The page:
Pipeline workers shun Albert Lea
Published 12:00 am Monday, August 16, 1999
For the most part, pipeline workers avoided Countryside Hills Mobile Home Park this weekend.
Monday, August 16, 1999
For the most part, pipeline workers avoided Countryside Hills Mobile Home Park this weekend. The park was expecting about 35 of the workers, now constructing a natural gas pipeline through the county, to park their RVs at the park this weekend.
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But because a city ordinance prohibits RV parking at manufactured home parks, most workers found other locations to park their RVs, said Ferril Feagin, a pipeline welder from Arkansas.
&uot;They (the city) chased them away,&uot; said Feagin, who is staying at the park with his family in their trailer. &uot;Most of the time, communities welcome everybody because of the money we spend.
&uot;When there’s 300 people coming into a town, they dump a lot of money,&uot; he added. &uot;Because camping parks close down, we need to park in mobile home parks. Having travel trailers is a way to keep our families together.
Feagin’s RV is one of nine RVs belonging to pipeline workers now parked at Countryside. He also plans to enroll his daughter in the school district. He said because of the ordinance, other pipeline families decided not to stay in Albert Lea; many are now staying in Austin and Clear Lake, Iowa and plan to commute to the county to work on the pipeline.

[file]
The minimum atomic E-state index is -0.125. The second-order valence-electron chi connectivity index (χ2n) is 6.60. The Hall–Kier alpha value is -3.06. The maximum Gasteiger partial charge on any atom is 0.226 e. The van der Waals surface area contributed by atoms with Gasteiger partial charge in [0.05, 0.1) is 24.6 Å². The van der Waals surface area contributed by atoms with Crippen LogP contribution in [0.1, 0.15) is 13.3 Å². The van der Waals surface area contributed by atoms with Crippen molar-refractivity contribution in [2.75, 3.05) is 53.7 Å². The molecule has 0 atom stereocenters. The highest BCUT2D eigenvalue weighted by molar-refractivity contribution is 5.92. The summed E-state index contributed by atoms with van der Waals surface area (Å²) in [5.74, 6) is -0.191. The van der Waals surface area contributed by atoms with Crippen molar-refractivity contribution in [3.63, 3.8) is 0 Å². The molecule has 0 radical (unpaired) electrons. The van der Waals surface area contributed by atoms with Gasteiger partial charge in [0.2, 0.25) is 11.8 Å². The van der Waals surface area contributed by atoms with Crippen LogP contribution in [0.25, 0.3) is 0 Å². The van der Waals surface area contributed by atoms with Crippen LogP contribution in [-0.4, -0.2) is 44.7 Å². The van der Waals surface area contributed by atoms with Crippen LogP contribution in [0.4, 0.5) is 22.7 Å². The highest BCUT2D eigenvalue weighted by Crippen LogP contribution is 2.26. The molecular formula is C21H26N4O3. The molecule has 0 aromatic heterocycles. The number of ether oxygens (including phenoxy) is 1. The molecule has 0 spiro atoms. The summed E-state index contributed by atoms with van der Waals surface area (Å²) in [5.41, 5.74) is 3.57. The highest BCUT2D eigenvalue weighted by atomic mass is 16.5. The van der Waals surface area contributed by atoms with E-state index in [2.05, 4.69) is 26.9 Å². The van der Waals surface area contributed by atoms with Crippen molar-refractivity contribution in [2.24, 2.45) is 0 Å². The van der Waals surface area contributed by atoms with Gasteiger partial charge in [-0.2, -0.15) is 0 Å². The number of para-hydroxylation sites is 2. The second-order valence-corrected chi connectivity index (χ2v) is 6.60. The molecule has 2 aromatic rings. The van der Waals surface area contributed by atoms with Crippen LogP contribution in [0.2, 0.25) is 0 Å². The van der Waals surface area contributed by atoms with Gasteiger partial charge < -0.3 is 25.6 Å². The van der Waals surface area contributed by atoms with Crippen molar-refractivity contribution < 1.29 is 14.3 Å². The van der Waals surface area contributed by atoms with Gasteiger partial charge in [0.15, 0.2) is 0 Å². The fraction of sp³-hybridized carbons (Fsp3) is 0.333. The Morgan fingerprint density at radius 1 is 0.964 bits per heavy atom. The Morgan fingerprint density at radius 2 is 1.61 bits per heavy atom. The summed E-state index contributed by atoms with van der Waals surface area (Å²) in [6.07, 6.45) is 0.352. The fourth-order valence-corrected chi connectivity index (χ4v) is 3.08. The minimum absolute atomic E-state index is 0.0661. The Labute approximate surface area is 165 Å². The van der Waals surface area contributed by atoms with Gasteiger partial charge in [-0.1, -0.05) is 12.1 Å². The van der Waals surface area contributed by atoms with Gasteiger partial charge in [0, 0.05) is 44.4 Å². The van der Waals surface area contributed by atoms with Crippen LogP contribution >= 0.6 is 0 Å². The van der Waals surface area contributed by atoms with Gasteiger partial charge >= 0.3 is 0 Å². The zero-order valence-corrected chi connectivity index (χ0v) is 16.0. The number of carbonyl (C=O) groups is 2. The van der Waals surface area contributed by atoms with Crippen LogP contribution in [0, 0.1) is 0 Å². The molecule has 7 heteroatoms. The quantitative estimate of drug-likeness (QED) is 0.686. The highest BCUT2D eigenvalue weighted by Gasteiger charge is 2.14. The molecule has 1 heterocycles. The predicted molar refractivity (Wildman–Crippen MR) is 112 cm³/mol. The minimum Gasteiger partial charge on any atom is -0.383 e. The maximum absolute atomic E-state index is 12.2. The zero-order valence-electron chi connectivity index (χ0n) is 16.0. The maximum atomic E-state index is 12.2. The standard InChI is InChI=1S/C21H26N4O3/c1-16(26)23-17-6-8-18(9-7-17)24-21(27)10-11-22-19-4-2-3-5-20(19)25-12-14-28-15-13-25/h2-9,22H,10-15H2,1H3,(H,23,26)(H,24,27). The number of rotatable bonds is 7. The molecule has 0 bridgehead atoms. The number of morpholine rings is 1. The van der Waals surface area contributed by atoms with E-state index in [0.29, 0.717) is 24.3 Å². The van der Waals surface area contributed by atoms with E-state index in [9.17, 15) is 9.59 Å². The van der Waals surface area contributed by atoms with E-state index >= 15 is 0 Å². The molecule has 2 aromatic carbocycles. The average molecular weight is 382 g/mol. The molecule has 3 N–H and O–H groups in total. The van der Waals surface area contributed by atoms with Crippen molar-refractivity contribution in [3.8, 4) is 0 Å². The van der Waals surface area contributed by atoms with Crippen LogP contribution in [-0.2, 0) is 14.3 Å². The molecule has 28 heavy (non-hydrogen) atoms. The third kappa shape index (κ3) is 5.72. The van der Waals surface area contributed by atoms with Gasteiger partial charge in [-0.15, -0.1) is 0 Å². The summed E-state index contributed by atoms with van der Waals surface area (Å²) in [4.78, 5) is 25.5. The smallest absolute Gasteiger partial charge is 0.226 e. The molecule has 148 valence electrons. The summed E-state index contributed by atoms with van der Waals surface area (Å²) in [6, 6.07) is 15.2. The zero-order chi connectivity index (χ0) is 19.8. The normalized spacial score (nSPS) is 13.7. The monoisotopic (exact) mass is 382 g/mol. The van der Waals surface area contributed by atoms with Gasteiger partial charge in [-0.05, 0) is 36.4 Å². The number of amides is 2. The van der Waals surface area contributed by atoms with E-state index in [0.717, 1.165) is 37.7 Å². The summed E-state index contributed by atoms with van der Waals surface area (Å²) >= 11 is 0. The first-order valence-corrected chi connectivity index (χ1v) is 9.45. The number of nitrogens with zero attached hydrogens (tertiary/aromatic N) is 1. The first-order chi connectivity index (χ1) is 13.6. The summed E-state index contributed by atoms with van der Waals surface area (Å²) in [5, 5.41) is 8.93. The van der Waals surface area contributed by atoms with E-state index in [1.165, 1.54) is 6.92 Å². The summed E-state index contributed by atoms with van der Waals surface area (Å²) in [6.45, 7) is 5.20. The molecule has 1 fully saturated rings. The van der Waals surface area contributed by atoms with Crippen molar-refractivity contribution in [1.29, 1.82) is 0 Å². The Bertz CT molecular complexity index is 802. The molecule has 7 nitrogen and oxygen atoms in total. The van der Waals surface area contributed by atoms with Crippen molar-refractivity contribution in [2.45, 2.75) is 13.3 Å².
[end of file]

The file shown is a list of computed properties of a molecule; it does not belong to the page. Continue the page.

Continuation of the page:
Countryside has asked the City Council to wave the ordinance, but if the council did wave enforcement and was challenged, it would lose any suit.
The park is also considered nonconforming because it doesn’t provide a storm shelter, has commercial uses on site and doesn’t include required landscape buffers.
The city can’t allow the expansion of nonconforming zoning, said City Planner Bob Graham, adding that the purpose of nonconforming zoning is to bring it into compliance.
Because of the zoning snafu, the city’s board of appeals will consider modifying the nonconforming clause to allow the RVs.
But that process could take another six weeks, Graham said.
Feagin said pipeline families still want to park at Countryside, but many will likely stay away until there’s a solution.